Tom Brady’s retirement sure didn’t last long.
Forty days after he announced his plans to “focus his time and energy on other things,” Brady flipped the script. He’s returning to the NFL for his 23rd season.
“These past two months I’ve realized my place is still on the field and not in the stands,” Brady wrote on social media. “That time will come. But it’s not now. I love my teammates, and I love my supportive family. They make it all possible. I’m coming back for my 23rd season in Tampa. Unfinished business. LFG.”
Brady’s retirement was never officially processed on the league’s transaction wire, so a return should be rather seamless. He is still under contract with the Buccaneers for one more year, with a 2022 base salary of $8.925 million and salary cap hit of $20.27 million.
These past two months I’ve realized my place is still on the field and not in the stands. That time will come. But it’s not now. I love my teammates, and I love my supportive family. They make it all possible. I’m coming back for my 23rd season in Tampa. Unfinished business LFG pic.twitter.com/U0yhRKVKVm— Tom Brady (@TomBrady) March 13, 2022
By announcing his plans before the new league year begins on Wednesday, Brady gives the Buccaneers enough notice to adjust their free agency priorities accordingly. Tampa has more than 20 players set to become unrestricted free agents, including tight end Rob Gronkowski, center Ryan Jensen, running back Leonard Fournette, cornerback Carlton Davis, safety Jordan Whitehead, and guard Alex Cappa. The league’s legal tampering period opens at noon Monday.
Both Bucs general manager Jason Licht and coach Bruce Arians expressed their excitement about Brady’s return.
“We are thrilled that Tom has decided to come back this season,” Licht said. “Today’s announcement is something we have been preparing for in recent days. Bruce and I have had plenty of conversations with Tom recently that led us to believe that there was a realistic chance he would want to come back.
“Tom is the greatest quarterback of all time, who is still playing at an elite level. With this decision now made, we will continue to move forward with our offseason plans to reload this roster for another championship run.”
Speaking at the NFL Scouting Combine last week, Licht and Arians both sounded more than willing to welcome Brady back into the fold.
“We’ll leave the light on,” Licht said. “You always leave the light on for a guy like Tom Brady.”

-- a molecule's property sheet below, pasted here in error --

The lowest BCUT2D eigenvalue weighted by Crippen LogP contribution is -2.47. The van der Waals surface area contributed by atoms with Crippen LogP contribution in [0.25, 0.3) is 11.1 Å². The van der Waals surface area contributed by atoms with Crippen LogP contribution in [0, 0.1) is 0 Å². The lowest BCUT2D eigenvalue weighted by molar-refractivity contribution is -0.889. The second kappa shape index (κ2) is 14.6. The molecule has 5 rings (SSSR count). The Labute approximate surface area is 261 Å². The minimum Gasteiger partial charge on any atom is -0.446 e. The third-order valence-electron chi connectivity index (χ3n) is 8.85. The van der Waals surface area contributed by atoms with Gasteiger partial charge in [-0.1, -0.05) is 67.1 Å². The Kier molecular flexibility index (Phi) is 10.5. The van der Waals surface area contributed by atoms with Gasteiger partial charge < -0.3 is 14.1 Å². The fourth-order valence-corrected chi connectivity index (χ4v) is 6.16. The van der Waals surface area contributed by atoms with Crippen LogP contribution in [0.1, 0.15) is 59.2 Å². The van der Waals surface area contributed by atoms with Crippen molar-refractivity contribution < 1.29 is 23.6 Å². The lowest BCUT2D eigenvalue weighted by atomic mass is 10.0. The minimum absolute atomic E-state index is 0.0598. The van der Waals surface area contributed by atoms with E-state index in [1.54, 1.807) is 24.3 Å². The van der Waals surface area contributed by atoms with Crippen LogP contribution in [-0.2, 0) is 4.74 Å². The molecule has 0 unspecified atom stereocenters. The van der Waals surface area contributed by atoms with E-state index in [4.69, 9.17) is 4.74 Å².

“Whenever Tom wants to come back, he’s back,” added Arians. “If Tom wants to come back, we’ll have plenty of money for him.”
Arians, however, also indicated he thought that the door was closed on a potential return.
“He slammed it shut when I talked to him,” Arians said.
But Brady is indeed coming back to Tampa, despite announcing on Feb. 1 that he was no longer going to make “that competitive commitment” to football anymore. When explaining his decision at the time, Brady stressed the importance of dedicating more time to family. He has three children: Jack, 14; Benjamin, 12; and Vivian, 9.
“As you get older, you experience things that are outside of the sport that demand the level of attention and energy that football has always gotten,” Brady said on an episode of his podcast that aired Feb. 7. “It’s time for me to commit to those types of things. A lot of things have come up over the years in the last 10 years of my life. As I’ve gotten closer to this decision this last week, it just, in the end, felt like it was just the right time to do it.”
Other than spending time with his wife and kids, Brady didn’t elaborate much on his retirement plans. He has several business ventures, including an apparel line, Brady Brand; a performance and wellness company, TB12 Sports; a SiriusXM podcast, “Let’s Go!”; and a production company, 199 Productions.
“I am really excited for what’s ahead and I don’t know what that means or where it takes me,” Brady said. “But I know that it’ll be fun and exciting and I’m gonna make the most of whatever opportunities present themselves as I go forward.”
In late February, news even leaked of his first project: A movie called “80 for Brady.” Brady, who helped develop the idea, was set to appear in and produce the movie, with production scheduled to start this spring.
Even as Brady’s post-football life started to get underway, however, a comeback never seemed out of the question.
Before retiring, Brady had said he planned to walk away once he, in his words, “sucked.” If his numbers last season are any indication, he certainly still can contribute at a high level. Brady led the league in passing yards (5,316) and touchdowns (43).
The seven-time Super Bowl champion also has long said he wanted to play until he is 45 years old, or perhaps beyond.
Brady, who will turn 45 in August, can now achieve that goal while setting yet another record. If he starts in Week 1, he’ll become the oldest quarterback to start a game in NFL history.